Relatively comparable pricing (depending on location): Having first seen the option to rent a boat on AirBnB when looking for accommodations in Barcelona at New Years, I got the impression that this option was far outside our price range. However, when we came across it again in Cartagena (a far less sought-after port city) we found that pricing was quite comparable (approximately 60€ a night which was on the average-to-low side of other “entire place” options in the area). If you’d like this luxury experience at a fraction of the cost you’d expect, absolutely seek it out in less obvious destinations.
Somewhat claustrophobic: As you could easily imagine, this is not the best options for anyone who fears tight spaces. At the same time a boat accommodation will provide all the regular amenities of any other sort of lodging (bedroom, bathroom, kitchen, etc) it must be noted that everything is made a bit miniature and oftentimes sleeping quarters will require you to hunch over to enter or wander around. Also a good reason not to go with too big of a group or travel buddies you’re not completely comfortable with!
Potential for seasickness: If you are at all prone to motion-sickness, another important thing to prepare for is seasickness. Although you may imagine you won’t have any problems as your boat will be kept docked throughout your stay, the wake of incoming and outcoming boats in this enclosed area is actually much more likely to cause you seasickness than being out on the open water. Pack some dramamine just in case!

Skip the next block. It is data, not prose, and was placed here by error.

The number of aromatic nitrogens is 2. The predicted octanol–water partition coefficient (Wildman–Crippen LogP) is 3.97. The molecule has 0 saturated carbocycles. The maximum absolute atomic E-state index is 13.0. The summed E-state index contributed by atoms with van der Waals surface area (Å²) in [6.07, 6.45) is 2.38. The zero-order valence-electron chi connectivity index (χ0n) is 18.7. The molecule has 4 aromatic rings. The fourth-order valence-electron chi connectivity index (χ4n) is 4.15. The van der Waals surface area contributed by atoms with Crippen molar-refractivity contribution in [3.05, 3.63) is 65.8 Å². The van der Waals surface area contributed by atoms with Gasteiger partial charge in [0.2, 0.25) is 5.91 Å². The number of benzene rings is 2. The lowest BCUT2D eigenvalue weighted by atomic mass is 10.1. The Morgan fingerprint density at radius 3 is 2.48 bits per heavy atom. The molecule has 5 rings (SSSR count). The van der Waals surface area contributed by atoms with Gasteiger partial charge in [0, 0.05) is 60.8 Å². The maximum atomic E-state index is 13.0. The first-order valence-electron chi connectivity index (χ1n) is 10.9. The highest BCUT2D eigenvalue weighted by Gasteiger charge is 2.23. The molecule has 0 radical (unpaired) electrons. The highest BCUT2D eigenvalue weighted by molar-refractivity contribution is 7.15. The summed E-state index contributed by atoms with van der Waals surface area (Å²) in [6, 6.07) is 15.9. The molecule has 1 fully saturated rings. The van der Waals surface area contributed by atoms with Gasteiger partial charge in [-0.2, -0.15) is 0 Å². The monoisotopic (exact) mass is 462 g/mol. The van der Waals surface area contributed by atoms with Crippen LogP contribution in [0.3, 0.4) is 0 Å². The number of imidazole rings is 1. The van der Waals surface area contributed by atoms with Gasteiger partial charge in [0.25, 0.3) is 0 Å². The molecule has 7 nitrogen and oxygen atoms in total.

The noise of ropes will keep you up at night: Obviously, you need to be tied up to the dock somehow and this is done with thick, sturdy ropes. What you might not realize, however, is that these thick ropes get awfully loud as they rub up and down or the boat gets pulled closer and further to the dock with each wave. If you at all have the option, choose the sleeping quarters located in the part of the boat furthest away from the dock. In our particular case, the ‘master bedroom’ was located at the back of the boat (where it was tied up), so we started there but only got about halfway through the first night until we switched to the secondary bedroom at the other end. The noise was still noticeable but it thankfully didn’t keep up awake from there.
The (irrational) fear that you’ll get flooded, unhooked, etc: I have to admit that, even though our host properly warned us and explained that there was no need to worry, as someone without overnight boating experience, I was constantly worrying that something would go wrong. Each time I heard water pulsing through the boat, I imagined we were taking on water and going to sink. When the water got particularly choppy (especially at night) I feared we’d somehow get unhooked in the storm and wake up adrift, uncertain about how to use the radio and unable to explain where we were and that we needed help. Of course, none of these things happened (or were even plausible, to be honest) but you’ll likely have some of the same irrational thoughts.